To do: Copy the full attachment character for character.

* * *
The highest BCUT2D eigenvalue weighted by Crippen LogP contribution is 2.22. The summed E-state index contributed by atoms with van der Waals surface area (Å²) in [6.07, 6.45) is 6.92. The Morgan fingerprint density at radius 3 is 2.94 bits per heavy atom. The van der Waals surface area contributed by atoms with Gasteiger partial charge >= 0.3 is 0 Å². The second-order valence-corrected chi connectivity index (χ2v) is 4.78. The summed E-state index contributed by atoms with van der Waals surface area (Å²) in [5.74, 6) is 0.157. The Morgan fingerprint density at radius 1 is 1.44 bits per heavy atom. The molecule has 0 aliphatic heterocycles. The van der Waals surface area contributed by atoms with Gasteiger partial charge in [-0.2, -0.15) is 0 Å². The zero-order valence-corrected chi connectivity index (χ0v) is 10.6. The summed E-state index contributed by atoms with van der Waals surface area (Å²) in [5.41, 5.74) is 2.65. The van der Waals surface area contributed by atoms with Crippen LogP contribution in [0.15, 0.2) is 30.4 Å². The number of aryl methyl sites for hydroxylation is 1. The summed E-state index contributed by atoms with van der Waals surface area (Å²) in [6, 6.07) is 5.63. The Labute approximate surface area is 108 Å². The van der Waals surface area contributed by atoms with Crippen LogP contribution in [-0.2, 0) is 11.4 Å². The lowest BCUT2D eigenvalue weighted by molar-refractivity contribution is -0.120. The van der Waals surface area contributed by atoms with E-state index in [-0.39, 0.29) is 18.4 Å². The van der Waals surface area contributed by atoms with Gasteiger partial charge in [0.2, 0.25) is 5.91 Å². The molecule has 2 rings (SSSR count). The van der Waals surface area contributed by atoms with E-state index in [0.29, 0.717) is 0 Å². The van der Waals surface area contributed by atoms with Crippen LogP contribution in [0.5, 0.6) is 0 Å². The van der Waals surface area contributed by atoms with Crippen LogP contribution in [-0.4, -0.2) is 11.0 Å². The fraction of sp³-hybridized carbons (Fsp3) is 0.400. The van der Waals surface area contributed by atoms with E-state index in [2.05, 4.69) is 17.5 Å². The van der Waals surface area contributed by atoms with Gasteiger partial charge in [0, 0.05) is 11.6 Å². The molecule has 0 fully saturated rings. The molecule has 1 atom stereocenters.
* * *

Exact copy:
The highest BCUT2D eigenvalue weighted by Crippen LogP contribution is 2.22. The summed E-state index contributed by atoms with van der Waals surface area (Å²) in [6.07, 6.45) is 6.92. The Morgan fingerprint density at radius 3 is 2.94 bits per heavy atom. The van der Waals surface area contributed by atoms with Gasteiger partial charge >= 0.3 is 0 Å². The second-order valence-corrected chi connectivity index (χ2v) is 4.78. The summed E-state index contributed by atoms with van der Waals surface area (Å²) in [5.74, 6) is 0.157. The Morgan fingerprint density at radius 1 is 1.44 bits per heavy atom. The molecule has 0 aliphatic heterocycles. The van der Waals surface area contributed by atoms with Gasteiger partial charge in [-0.2, -0.15) is 0 Å². The zero-order valence-corrected chi connectivity index (χ0v) is 10.6. The summed E-state index contributed by atoms with van der Waals surface area (Å²) in [5.41, 5.74) is 2.65. The van der Waals surface area contributed by atoms with Crippen LogP contribution in [0.15, 0.2) is 30.4 Å². The number of aryl methyl sites for hydroxylation is 1. The summed E-state index contributed by atoms with van der Waals surface area (Å²) in [6, 6.07) is 5.63. The Labute approximate surface area is 108 Å². The van der Waals surface area contributed by atoms with Crippen LogP contribution in [-0.2, 0) is 11.4 Å². The lowest BCUT2D eigenvalue weighted by molar-refractivity contribution is -0.120. The van der Waals surface area contributed by atoms with E-state index in [-0.39, 0.29) is 18.4 Å². The van der Waals surface area contributed by atoms with Gasteiger partial charge in [0.2, 0.25) is 5.91 Å². The molecule has 2 rings (SSSR count). The van der Waals surface area contributed by atoms with E-state index in [0.29, 0.717) is 0 Å². The van der Waals surface area contributed by atoms with Crippen LogP contribution in [0.5, 0.6) is 0 Å². The van der Waals surface area contributed by atoms with Crippen LogP contribution in [-0.4, -0.2) is 11.0 Å². The fraction of sp³-hybridized carbons (Fsp3) is 0.400. The van der Waals surface area contributed by atoms with E-state index in [2.05, 4.69) is 17.5 Å². The van der Waals surface area contributed by atoms with Gasteiger partial charge in [0, 0.05) is 11.6 Å². The molecule has 0 fully saturated rings. The molecule has 1 atom stereocenters.